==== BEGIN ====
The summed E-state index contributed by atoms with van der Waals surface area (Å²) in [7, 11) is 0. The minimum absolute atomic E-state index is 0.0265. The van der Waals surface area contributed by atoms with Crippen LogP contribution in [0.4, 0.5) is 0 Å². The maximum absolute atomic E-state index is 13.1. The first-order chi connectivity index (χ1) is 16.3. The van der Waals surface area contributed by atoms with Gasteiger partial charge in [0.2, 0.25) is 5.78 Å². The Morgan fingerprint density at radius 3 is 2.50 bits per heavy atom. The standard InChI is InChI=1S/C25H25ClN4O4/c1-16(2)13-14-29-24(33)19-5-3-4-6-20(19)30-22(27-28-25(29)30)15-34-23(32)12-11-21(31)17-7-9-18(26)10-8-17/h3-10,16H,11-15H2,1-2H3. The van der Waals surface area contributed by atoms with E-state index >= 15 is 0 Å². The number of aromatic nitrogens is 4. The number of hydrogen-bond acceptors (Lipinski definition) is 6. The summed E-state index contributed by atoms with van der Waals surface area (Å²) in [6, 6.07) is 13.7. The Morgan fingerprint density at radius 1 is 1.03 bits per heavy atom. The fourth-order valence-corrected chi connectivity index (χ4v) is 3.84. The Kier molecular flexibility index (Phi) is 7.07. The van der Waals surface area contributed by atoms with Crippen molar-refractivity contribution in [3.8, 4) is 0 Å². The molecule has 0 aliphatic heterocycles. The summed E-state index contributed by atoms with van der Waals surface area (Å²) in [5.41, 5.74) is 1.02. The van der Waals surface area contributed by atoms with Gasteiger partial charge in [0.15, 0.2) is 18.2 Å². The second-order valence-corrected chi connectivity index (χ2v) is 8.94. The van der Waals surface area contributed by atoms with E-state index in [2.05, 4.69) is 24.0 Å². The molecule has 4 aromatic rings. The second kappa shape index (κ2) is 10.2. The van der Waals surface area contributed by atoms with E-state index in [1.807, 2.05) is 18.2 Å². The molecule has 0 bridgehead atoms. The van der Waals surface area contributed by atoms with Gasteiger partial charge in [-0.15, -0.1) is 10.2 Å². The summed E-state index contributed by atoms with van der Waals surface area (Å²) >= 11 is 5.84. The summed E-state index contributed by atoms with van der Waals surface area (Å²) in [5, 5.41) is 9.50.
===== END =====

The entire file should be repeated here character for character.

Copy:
The summed E-state index contributed by atoms with van der Waals surface area (Å²) in [7, 11) is 0. The minimum absolute atomic E-state index is 0.0265. The van der Waals surface area contributed by atoms with Crippen LogP contribution in [0.4, 0.5) is 0 Å². The maximum absolute atomic E-state index is 13.1. The first-order chi connectivity index (χ1) is 16.3. The van der Waals surface area contributed by atoms with Gasteiger partial charge in [0.2, 0.25) is 5.78 Å². The Morgan fingerprint density at radius 3 is 2.50 bits per heavy atom. The standard InChI is InChI=1S/C25H25ClN4O4/c1-16(2)13-14-29-24(33)19-5-3-4-6-20(19)30-22(27-28-25(29)30)15-34-23(32)12-11-21(31)17-7-9-18(26)10-8-17/h3-10,16H,11-15H2,1-2H3. The van der Waals surface area contributed by atoms with E-state index >= 15 is 0 Å². The number of aromatic nitrogens is 4. The number of hydrogen-bond acceptors (Lipinski definition) is 6. The summed E-state index contributed by atoms with van der Waals surface area (Å²) in [6, 6.07) is 13.7. The Morgan fingerprint density at radius 1 is 1.03 bits per heavy atom. The fourth-order valence-corrected chi connectivity index (χ4v) is 3.84. The Kier molecular flexibility index (Phi) is 7.07. The van der Waals surface area contributed by atoms with Crippen molar-refractivity contribution in [3.8, 4) is 0 Å². The molecule has 0 aliphatic heterocycles. The summed E-state index contributed by atoms with van der Waals surface area (Å²) in [5.41, 5.74) is 1.02. The van der Waals surface area contributed by atoms with Gasteiger partial charge in [0.15, 0.2) is 18.2 Å². The second-order valence-corrected chi connectivity index (χ2v) is 8.94. The van der Waals surface area contributed by atoms with E-state index in [2.05, 4.69) is 24.0 Å². The molecule has 4 aromatic rings. The second kappa shape index (κ2) is 10.2. The van der Waals surface area contributed by atoms with E-state index in [1.807, 2.05) is 18.2 Å². The molecule has 0 bridgehead atoms. The van der Waals surface area contributed by atoms with Gasteiger partial charge in [-0.15, -0.1) is 10.2 Å². The summed E-state index contributed by atoms with van der Waals surface area (Å²) >= 11 is 5.84. The summed E-state index contributed by atoms with van der Waals surface area (Å²) in [5, 5.41) is 9.50.